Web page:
ReconfigBehSci. (2020, November 10). Starting soon Day 2 SchBeh Workshop ‘Building an online information environment for policy relevant science’ join for a Q&A with Martha Scherzer (WHO) on role of behavioural scientists in a crisis followed by sessions on ‘Online Discourse’ and ‘Tools’ https://t.co/Gsr66BRGcJ [Tweet]. @SciBeh. https://twitter.com/SciBeh/status/1326121764657770496
- Dec 2021
How the Far-Right Is Radicalizing Anti-Vaxxers. (n.d.). Retrieved December 2, 2021, from https://www.vice.com/en/article/88ggqa/how-the-far-right-is-radicalizing-anti-vaxxers
- vaccine hesitancy
- online community
- conspiracy theory
- British National Party
- social media
- Nov 2021
collaboration within a community of people: diverse perspectives, active engagement
Similar ideas here: Stephen Downes (2015). Design Elements in a Personal Learning Environment. Invited talk, Guadalajara, Mexico. https://www.slideshare.net/Downes/design-elements-in-a-personal-learning-environment-52303224
What makes an 'online course' different to an 'online learning community'?
Wiseman, E. (2021, October 17). The dark side of wellness: The overlap between spiritual thinking and far-right conspiracies. The Observer. https://www.theguardian.com/lifeandstyle/2021/oct/17/eva-wiseman-conspirituality-the-dark-side-of-wellness-how-it-all-got-so-toxic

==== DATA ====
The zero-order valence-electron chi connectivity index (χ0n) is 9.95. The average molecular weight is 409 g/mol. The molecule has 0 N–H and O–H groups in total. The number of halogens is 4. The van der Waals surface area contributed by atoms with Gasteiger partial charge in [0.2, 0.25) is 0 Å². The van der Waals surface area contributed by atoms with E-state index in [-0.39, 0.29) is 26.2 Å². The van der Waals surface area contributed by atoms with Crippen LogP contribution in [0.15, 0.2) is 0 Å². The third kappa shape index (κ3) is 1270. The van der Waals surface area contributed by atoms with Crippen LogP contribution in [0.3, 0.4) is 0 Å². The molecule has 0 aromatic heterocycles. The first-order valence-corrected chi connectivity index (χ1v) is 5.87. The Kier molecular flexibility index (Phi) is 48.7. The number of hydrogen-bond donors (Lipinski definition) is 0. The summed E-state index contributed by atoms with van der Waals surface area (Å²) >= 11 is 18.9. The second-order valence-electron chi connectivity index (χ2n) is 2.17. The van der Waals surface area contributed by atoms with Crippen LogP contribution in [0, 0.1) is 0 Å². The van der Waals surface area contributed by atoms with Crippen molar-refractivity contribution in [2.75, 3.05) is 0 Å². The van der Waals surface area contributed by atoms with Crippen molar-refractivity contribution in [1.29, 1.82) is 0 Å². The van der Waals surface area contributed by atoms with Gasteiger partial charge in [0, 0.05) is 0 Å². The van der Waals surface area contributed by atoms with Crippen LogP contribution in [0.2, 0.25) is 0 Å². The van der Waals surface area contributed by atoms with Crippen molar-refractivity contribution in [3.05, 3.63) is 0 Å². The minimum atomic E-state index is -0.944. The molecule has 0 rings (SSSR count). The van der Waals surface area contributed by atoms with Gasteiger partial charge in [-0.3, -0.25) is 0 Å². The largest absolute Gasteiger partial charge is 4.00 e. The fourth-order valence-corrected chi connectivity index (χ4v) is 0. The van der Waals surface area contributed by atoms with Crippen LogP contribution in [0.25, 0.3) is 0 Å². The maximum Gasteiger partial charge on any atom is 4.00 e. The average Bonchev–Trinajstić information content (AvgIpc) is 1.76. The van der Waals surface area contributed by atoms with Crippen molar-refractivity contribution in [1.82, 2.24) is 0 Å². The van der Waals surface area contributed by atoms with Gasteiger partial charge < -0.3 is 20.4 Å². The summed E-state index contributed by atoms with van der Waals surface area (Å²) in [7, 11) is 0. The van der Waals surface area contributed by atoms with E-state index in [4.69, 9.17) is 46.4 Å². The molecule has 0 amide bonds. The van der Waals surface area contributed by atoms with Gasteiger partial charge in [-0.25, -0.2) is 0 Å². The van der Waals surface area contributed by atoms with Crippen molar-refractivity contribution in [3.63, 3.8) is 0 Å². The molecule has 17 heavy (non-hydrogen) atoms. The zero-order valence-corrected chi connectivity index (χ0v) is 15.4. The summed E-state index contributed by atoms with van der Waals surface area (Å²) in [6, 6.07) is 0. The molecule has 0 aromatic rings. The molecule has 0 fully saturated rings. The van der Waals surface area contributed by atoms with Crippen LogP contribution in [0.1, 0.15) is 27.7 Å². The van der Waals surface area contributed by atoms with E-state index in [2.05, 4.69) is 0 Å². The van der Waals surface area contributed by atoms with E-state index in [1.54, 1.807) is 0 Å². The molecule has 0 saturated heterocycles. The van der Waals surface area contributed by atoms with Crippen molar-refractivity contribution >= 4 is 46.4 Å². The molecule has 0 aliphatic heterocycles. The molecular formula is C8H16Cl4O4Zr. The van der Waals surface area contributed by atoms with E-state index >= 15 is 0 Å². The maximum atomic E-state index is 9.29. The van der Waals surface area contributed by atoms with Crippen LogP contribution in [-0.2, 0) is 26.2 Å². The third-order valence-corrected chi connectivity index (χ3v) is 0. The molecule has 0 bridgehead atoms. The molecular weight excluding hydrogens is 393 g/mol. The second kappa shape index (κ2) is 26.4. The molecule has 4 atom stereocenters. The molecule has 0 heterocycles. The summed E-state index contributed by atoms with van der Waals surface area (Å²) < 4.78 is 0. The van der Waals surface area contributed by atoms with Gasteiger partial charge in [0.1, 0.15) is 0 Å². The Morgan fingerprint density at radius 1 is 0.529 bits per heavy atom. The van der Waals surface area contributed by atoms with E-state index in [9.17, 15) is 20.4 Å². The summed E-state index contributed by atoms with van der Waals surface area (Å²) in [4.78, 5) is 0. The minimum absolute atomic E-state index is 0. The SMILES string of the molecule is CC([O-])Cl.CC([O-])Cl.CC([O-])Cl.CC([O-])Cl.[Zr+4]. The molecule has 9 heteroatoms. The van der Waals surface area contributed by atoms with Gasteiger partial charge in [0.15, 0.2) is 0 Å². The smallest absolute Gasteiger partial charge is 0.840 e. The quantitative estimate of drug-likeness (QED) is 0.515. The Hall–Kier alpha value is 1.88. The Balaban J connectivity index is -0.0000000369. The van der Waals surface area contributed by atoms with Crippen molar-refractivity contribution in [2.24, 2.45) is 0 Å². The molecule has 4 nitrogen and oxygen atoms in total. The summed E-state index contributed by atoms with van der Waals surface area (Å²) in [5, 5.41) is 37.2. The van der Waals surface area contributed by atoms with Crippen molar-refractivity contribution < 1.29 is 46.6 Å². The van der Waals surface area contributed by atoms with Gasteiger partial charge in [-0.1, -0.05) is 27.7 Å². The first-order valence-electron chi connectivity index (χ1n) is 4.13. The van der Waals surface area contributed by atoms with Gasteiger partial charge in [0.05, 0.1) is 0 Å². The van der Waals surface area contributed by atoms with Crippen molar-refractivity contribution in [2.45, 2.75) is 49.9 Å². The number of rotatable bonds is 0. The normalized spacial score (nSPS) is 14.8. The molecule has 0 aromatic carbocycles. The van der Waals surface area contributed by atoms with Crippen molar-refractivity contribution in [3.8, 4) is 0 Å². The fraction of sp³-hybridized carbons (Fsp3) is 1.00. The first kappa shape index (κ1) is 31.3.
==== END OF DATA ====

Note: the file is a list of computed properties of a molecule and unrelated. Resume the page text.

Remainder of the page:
- mental health
- Center for Countering Digital Hate
- online community
- conspiracy theory
- right wing
- social media
- wellness industry
- Sep 2021
ReconfigBehSci. (2021, September 1). @Marta_Mang @chrstn_e https://t.co/pIBRAjcOpt [Tweet]. @SciBeh. https://twitter.com/SciBeh/status/1432840773750329344
Cucinotta, C. E., Martin, B. J. E., Noé González, M., Raman, P., Teif, V. B., & Vlaming, H. (2021). Strength is in engagement: The rise of an online scientific community during the COVID‐19 pandemic. EMBO Reports, 22(5). https://doi.org/10.15252/embr.202152612
- Jun 2021
Kuepper-Tetzel, C. E., & Nordmann, E. (2021). Watch Party Lectures: Synchronous Delivery of Asynchronous Material [Preprint]. PsyArXiv. https://doi.org/10.31234/osf.io/ys4jn
- Mar 2021
ReconfigBehSci. (2020, November 9). Second session now underway at the SciBeh workshop: Session 2: Interfacing with Policy How can the wider science community be policy-relevant? Speaking now: Alison Wright from UCL #scibeh2020 https://t.co/Gsr66BRGcJ [Tweet]. @SciBeh. https://twitter.com/SciBeh/status/1325750355309830145
Impact of Social Sciences. ‘How to Run an Academic Writing Retreat and Bring the Campus Back Together’, 9 November 2020. https://blogs.lse.ac.uk/impactofsocialsciences/2020/11/09/how-to-run-an-academic-writing-retreat-and-bring-the-campus-back-together/.
- prioritise writing projects
- writing in lockdown
- online writing retreats
- academic writing
- academic writing month
- academic community
Goodhill, G. (2020). Spare a thought for longitudinal diversity. Nature, 587(7833), 320–320. https://doi.org/10.1038/d41586-020-03017-6
- Dec 2020